Doing philosophy for/with children and exposing students to multiple perspectives, exemplified within the Austrian Centre of Philosophy with Children’s implementation project of the Philosophical Enquiry Advancing Cosmopolitan Engagement (PEACE) curriculum in schooling, may offer a valuable written, taught, and tested curriculum for democratic citizenry. This paper provides an analysis that seeks to present, describe, critique, and make recommendations on the PEACE curriculum. The paper asks the question: In what ways does the Philosophical Enquiry Advancing Cosmopolitan Engagement as a (...)
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  14. Hume's Appendix Problem and Associative Connections in the Treatise and Enquiry.Daniel R. Siakel - 2018 - Hume Studies 44 (1):23-50.
    Given the difficulty of characterizing the quandary introduced in Hume’s Appendix to the Treatise, coupled with the alleged “underdetermination” of the text, it is striking how few commentators have considered whether Hume addresses and/or redresses the problem after 1740—in the first Enquiry, for example. This is not only unfortunate, but ironic; for, in the Appendix, Hume mentions that more mature reasonings may reconcile whatever contradiction(s) he has in mind. I argue that Hume’s 1746 letter to Lord Kames foreshadows a (...)
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  15. Three Rival Versions of Moral Enquiry.Alasdair Macintyre - 1991 - Philosophy 66 (258):533-534.
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  16. The Title Principle (Or Lack Thereof) in the Enquiry.Hsueh Qu - 2016 - History of Philosophy Quarterly 33 (3):257-274.
    The Title Principle is seen by a number of commentators as crucial to Hume’s resolution of skeptical doubts in THN 1.4.7, thus providing an answer to Kemp Smith’s (1941) famous worry regarding the tension between Hume’s skepticism and his naturalism. However, I will argue that in the Enquiry, Hume rejects both the Title Principle and the role of the passions in his epistemology. Those who think that neither the Title Principle nor the passions play a significant role in THN (...)
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  17. teaching critical thinking and metacognitive skills through philosophical enquiry. A practitioner's report on experiments in the classroom.Emma Worley & Peter Worley - 2019 - Childhood and Philosophy 15:01-34.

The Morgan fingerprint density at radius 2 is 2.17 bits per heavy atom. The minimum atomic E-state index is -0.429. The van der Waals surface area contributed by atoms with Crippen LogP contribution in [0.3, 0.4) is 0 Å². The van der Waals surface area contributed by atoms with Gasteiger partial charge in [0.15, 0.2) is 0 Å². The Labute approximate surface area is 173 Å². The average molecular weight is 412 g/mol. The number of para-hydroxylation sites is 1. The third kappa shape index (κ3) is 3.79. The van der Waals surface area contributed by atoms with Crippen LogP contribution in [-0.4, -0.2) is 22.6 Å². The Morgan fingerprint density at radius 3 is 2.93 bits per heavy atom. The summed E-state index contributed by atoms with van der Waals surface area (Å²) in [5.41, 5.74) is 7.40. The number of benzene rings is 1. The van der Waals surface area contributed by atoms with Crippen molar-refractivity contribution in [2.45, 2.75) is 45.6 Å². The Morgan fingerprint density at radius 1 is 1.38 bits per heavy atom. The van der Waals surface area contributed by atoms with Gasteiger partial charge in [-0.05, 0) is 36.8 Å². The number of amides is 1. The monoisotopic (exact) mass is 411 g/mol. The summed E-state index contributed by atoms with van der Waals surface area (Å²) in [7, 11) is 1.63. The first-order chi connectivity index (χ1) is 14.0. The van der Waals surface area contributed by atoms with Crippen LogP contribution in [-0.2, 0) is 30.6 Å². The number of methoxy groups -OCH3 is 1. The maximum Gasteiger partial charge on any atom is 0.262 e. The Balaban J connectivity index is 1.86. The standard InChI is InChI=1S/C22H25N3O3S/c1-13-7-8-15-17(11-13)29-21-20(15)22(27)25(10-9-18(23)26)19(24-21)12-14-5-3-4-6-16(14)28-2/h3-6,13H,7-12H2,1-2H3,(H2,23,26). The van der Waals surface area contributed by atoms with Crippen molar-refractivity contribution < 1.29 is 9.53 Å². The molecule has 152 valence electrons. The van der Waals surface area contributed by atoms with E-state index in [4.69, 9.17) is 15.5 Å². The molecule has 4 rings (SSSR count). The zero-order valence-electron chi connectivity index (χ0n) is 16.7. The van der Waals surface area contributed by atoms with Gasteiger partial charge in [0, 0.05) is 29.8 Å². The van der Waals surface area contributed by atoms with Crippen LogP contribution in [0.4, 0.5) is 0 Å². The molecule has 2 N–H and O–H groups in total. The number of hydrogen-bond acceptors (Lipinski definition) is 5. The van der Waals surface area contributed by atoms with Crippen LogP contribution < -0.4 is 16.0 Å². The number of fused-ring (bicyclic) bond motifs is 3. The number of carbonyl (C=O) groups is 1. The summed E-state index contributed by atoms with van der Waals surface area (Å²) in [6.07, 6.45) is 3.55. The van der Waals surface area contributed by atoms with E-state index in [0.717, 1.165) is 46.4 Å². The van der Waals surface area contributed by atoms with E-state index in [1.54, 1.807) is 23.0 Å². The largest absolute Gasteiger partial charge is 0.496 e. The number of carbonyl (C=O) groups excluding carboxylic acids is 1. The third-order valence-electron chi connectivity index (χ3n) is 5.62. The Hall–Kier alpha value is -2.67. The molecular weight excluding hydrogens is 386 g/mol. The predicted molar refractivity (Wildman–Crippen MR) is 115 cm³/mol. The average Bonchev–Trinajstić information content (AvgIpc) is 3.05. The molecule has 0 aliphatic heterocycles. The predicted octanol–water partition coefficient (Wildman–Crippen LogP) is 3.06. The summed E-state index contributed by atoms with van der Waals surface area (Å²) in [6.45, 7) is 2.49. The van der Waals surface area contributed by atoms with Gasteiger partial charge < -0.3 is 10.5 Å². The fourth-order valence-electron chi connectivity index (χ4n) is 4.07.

Although expert consensus states that critical thinking (CT) is essential to enquiry, it doesn’t necessarily follow that by practicing enquiry children are developing CT skills. Philosophy with children programmes around the world aim to develop CT dispositions and skills through a community of enquiry, and this study compared the impact of the explicit teaching of CT skills during an enquiry, to The Philosophy Foundation's philosophical enquiry (PhiE) method alone (which had no explicit teaching of CT (...)
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  18. The Concept of Innateness as an Object of Empirical Enquiry.Richard Samuels - 2016 - In Wesley Buckwalter & Justin Sytsma (eds.), Blackwell Companion to Experimental Philosophy. Malden, MA: Blackwell. pp. 504-519.
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  19. Biopower, governmentality, and capitalism through the lenses of freedom: A conceptual enquiry.Ali M. Rizvi - 2012 - Pakistan Business Review 14 (3):490-517.
    In this paper I propose a framework to understand the transition in Foucault’s work from the disciplinary model to the governmentality model. Foucault’s work on power emerges within the general context of an expression of capitalist rationality and the nature of freedom and power within it. I argue that, thus understood, Foucault’s transition to the governmentality model can be seen simultaneously as a deepening recognition of what capitalism is and how it works, but also as a recognition of the changing (...)
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  20. The Ethics of Killing, an Amoral Enquiry.Cheng-Chih Tsai - 2015 - Applied Ethics Review 59:25-49.